Prince de Condé, Louis II de Bourbon
1621–86, French general, called the Great Condé, son of Henri II de Condé. Among his early victories in the Thirty Years War were those of Rocroi (1643), Freiburg (1644), Nördlingen (1645), and Lens (1648). In the series of outbreaks known as the Fronde he was at first loyal to the court, but his later intrigues and ambitions caused his arrest in 1650. This precipitated the Fronde of the Princes against Cardinal Mazarin, chief councillor of state during the regency of Anne of Austria. The nobles forced Mazarin to release Condé (1651), who became leader of the rebellious army of the princes and allied himself with Spain against France. After the disintegration of the Fronde and the return to power of Mazarin, Condé was (1653–58) commander of Spanish forces against France. In the final stage of the war he was defeated (1658) in the Battle of the Dunes. After the Peace of the Pyrenees (1659) between France and Spain, he was pardoned and returned to court. He fought in the Dutch War for King Louis XIV, defeating William of Orange at Seneff (1674) and forcing Raimondo Montecucculi to retreat from the Rhine (1675). His last years were spent in retirement at Chantilly.
Vicomte de Turenne, Henri de la Tour d'Auvergne
1611–75, marshal of France, one of the greatest French commanders. The son of the duc de Bouillon, he was brought up as a Protestant. He began his military career in the Dutch army but soon entered French service. Turenne showed his great capabilities in the Thirty Years War, distinguishing himself under Bernhard of Saxe-Weimar in the victory (1638) over the imperial forces at Breisach. In the successful battles of Freiburg im Breisgau (1644) and Nördlingen (1645) he served with the brilliant commander Louis II de Bourbon, prince de Condé; the lives of the two were thereafter intertwined. Turenne, who had been made a marshal in 1643, was-with the Swede Lennart Torstensson-the dominant figure in the last years of the war. His series of victories expedited the long negotiations leading to the Peace of Westphalia (1648). In the war of the Fronde of the Princes he was persuaded by Mme de Longueville, Condé's sister, to take the part of the rebels led by Condé and was defeated (1650) by government forces at Rethel. When the princes of the Fronde had been reconciled with Mazarin, Turenne again became a government commander. He defeated (1652) Condé roundly at the battle of the Faubourg Saint-Antoine near Paris and was again (1658) victorious over Condé in the Battle of the Dunes, when the latter was serving with Spain. In the War of Devolution he commanded (1667) in Flanders but had no part in the campaign (1669) of Condé (now reconciled to the government) in Franche-Comté. In the third of the Dutch Wars he marched with King Louis XIV and Condé into Holland, but the French were checked before Amsterdam by the opening (1672) of the dikes. On the Rhine, Turenne defeated (1674) enemy troops at Sinzheim and ravaged the Palatinate. He was killed in battle against the troops of Raimondo Montecucculi. His emphasis on mobility and surprise and his patient calculation, matched by his personal courage and his popularity with his men, won him much admiration. Late in his life he was converted (1668) to Roman Catholicism.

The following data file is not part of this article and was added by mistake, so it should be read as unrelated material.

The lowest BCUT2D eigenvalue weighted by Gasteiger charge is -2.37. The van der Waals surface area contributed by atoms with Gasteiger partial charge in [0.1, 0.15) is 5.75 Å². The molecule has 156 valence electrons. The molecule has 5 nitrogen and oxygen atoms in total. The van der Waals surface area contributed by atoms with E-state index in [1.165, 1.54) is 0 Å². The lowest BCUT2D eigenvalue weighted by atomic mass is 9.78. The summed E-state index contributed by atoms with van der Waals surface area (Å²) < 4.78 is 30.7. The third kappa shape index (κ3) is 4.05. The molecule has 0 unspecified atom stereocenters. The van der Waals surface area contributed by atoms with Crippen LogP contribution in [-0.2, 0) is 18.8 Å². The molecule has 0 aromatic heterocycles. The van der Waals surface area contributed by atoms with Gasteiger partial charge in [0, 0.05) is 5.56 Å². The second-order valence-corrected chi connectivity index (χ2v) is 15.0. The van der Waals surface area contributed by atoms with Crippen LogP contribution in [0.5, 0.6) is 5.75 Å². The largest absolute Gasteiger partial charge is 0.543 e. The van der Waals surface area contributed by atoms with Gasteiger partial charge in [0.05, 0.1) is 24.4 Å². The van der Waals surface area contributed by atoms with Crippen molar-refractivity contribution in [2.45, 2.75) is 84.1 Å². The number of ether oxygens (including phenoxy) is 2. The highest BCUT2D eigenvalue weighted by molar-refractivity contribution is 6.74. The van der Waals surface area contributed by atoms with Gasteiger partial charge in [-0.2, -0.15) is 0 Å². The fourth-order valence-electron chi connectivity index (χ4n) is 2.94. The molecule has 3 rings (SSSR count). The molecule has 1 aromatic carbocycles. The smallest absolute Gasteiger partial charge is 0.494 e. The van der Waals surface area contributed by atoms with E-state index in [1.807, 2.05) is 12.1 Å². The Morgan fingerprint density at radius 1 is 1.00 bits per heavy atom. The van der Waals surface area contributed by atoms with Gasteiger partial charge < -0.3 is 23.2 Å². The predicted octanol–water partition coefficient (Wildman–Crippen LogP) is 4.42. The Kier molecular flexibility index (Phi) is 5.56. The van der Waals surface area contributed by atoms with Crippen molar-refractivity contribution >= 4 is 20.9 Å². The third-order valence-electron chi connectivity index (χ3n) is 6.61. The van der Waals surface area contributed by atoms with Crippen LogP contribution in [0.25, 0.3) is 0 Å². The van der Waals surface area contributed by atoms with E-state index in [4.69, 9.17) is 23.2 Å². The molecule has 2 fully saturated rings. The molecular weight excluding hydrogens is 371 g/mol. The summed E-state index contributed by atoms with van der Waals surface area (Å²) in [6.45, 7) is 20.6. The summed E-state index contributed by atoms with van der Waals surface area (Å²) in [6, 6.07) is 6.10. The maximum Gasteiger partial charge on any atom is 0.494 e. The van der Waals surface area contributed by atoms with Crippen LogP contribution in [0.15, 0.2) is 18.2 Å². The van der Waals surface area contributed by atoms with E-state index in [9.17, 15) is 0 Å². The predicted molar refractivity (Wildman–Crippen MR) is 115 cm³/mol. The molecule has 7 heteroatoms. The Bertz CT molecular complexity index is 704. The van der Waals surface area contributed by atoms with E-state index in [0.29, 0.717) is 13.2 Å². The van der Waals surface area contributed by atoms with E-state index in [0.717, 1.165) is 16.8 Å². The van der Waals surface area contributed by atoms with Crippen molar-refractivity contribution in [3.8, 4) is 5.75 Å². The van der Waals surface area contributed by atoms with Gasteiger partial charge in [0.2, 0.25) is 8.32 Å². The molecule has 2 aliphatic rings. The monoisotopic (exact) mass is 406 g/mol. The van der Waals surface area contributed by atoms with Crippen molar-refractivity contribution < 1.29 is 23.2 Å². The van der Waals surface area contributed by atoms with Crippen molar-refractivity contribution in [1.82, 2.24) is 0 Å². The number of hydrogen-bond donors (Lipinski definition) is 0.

The French military engineer Sebastien Le Prestre de Vauban, born May 1, 1633, died March 30, 1707, was the renowned director of French siege-warfare during the wars of Louis XIV. Born of minor nobility, Vauban became a royal engineer in 1655, won the king's favor by his spectacularly successful siege (1667) of Lille, and formed and headed the separate army engineering corps after 1672. His innovative line of eastern border fortresses during the Dutch War (1672-78) provided unprecedented protection against foreign invasion. He eventually built or improved about 300 fortresses, superb examples of early urban planning, and captured about 50 others. Vauban was a military innovator, introducing ricochet fire and the socket bayonet. He designed roads, bridges, canals, dikes, and aqueducts. Vauban became a marshal in 1703. A prolific and thoughtful writer on military engineering and many other subjects of public concern, he lost favor at court after publishing (1707) a proposal for a universal tax without exemption for nobility or clergy.
VISIT ALSO: Site about Marshal Vauban:
Louis Joseph Duc de Vendôme
Born July 1, 1654, died June 15, 1712, a French general under Louis XIV, fought for Philip V, French Bourbon heir to the Spanish throne, in the War of the Spanish Succession (1701-14). He commanded the French forces defending Philip's Italian territories and defeated (1705) Prince Eugene of Savoy at Cassano. In Flanders, Vendome was defeated (1708) by the duke of Marlborough at Oudenaarde. In Spain in 1710 he recaptured Madrid and defeated the Austrians at Villaviciosa.